Elected officials who are involved in the removal of military or other historical statues could face fines or removal under a measure set to come before the Florida Legislature during its next regular session.
Filed on Nov. 9 by Florida Rep. Dean Black (R-Jacksonville) HB 395, the Protection of Historical Monuments and Memorials bill would subject any elected official or member of a local government who directs, allows or votes to remove a historical monument or memorial that is dedicated to a historical person, entity, event, or series of events, or which honors or recounts the military service of any past or present military personnel to a civil penalty of $5,000. Those who knowingly and willfully take down the statue or memorial may be removed from office by the Governor.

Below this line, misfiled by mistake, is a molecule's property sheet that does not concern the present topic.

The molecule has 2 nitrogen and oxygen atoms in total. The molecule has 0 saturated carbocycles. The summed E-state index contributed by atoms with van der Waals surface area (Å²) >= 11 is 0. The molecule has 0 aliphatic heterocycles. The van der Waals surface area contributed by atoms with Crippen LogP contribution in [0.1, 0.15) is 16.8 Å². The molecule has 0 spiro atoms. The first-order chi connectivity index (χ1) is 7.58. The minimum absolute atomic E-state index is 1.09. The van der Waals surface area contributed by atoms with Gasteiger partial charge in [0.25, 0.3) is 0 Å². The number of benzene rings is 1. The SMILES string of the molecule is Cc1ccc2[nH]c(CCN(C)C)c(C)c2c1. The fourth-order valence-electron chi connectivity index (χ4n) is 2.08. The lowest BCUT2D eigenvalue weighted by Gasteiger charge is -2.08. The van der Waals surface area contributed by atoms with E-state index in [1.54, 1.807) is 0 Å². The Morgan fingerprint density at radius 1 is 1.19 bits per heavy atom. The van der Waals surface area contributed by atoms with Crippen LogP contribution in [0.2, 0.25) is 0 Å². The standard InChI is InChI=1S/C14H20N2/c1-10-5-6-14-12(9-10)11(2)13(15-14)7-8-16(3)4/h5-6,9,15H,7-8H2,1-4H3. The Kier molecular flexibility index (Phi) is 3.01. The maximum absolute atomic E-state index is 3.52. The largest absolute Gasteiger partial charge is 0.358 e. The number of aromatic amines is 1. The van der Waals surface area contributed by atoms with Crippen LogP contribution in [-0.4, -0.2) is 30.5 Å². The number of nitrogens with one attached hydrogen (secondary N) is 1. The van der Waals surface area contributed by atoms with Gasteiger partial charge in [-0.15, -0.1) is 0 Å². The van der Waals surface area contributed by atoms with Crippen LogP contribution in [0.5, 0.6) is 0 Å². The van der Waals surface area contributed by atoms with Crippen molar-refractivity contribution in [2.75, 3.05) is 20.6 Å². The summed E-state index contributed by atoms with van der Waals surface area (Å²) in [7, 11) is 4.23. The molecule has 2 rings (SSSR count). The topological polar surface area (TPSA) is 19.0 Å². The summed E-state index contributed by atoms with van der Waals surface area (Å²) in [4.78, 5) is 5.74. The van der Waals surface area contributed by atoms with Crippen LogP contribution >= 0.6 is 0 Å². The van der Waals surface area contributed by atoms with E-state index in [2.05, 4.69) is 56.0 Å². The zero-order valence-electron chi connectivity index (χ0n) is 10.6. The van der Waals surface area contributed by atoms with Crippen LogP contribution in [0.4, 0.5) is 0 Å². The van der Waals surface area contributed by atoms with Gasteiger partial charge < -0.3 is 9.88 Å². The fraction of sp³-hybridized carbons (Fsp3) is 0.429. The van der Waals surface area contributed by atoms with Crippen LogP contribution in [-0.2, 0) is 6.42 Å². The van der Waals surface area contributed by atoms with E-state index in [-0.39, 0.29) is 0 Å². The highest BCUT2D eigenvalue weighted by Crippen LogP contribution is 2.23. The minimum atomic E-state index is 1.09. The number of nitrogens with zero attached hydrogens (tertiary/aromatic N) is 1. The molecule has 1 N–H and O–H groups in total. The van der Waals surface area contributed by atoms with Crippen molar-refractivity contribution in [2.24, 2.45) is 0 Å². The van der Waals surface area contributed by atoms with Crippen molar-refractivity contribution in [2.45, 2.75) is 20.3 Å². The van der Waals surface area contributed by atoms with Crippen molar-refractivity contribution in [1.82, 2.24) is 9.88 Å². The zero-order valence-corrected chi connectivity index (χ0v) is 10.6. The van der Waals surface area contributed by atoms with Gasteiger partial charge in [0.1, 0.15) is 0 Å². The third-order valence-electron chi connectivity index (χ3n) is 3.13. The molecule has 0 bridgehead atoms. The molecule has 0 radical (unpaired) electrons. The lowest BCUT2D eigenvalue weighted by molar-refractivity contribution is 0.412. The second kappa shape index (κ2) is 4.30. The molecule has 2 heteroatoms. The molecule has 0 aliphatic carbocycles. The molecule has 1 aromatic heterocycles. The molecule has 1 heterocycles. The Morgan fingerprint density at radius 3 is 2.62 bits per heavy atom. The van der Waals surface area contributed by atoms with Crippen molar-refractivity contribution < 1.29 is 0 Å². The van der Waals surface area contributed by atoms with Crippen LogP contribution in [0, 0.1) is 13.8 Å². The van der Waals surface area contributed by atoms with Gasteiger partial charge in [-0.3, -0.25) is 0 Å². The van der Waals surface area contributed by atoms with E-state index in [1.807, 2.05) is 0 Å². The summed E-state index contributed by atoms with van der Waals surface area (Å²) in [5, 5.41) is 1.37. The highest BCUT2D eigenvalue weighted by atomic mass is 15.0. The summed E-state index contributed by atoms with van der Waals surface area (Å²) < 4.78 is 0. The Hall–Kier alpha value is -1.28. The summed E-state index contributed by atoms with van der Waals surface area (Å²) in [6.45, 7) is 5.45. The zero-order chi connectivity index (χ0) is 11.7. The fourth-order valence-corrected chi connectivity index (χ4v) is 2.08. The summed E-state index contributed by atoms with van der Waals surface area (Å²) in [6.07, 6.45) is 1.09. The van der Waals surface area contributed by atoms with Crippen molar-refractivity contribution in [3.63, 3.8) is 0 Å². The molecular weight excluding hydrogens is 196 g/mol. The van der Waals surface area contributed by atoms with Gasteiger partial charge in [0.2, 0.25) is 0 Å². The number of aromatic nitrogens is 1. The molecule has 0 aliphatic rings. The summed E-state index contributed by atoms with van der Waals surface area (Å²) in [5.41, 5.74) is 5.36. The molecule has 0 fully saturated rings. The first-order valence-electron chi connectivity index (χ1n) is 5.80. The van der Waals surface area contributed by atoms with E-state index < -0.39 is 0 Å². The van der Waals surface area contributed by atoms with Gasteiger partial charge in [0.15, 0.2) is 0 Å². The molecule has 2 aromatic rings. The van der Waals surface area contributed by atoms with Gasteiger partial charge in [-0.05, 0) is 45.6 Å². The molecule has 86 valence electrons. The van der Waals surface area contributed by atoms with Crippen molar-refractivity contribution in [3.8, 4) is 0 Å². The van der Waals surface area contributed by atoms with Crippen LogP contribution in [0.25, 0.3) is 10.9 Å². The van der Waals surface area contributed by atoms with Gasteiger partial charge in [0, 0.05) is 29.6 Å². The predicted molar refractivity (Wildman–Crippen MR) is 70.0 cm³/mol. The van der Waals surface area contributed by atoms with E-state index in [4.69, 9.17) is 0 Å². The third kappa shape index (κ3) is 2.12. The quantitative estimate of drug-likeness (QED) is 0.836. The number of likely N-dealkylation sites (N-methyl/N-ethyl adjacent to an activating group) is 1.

The bill allows local governments to temporarily relocate a monument or memorial for more than 12 months to accommodate construction.
Afterward, it must be replaced at its original prominent location or as close to it as possible to allow the public easy access to it.
“The Legislature finds that an accurate and factual history belongs to all Floridians and future generations and the state has an obligation to protect and preserve such history,” the bill’s text read. “Accordingly, the state preempts any local elected officials who may be swayed by undue influence by groups who may feel offended or hurt by certain actions in the history of the state or the nation.”
Lawmakers will consider the bill during the next regular session of the Legislature, which convenes on Jan. 9.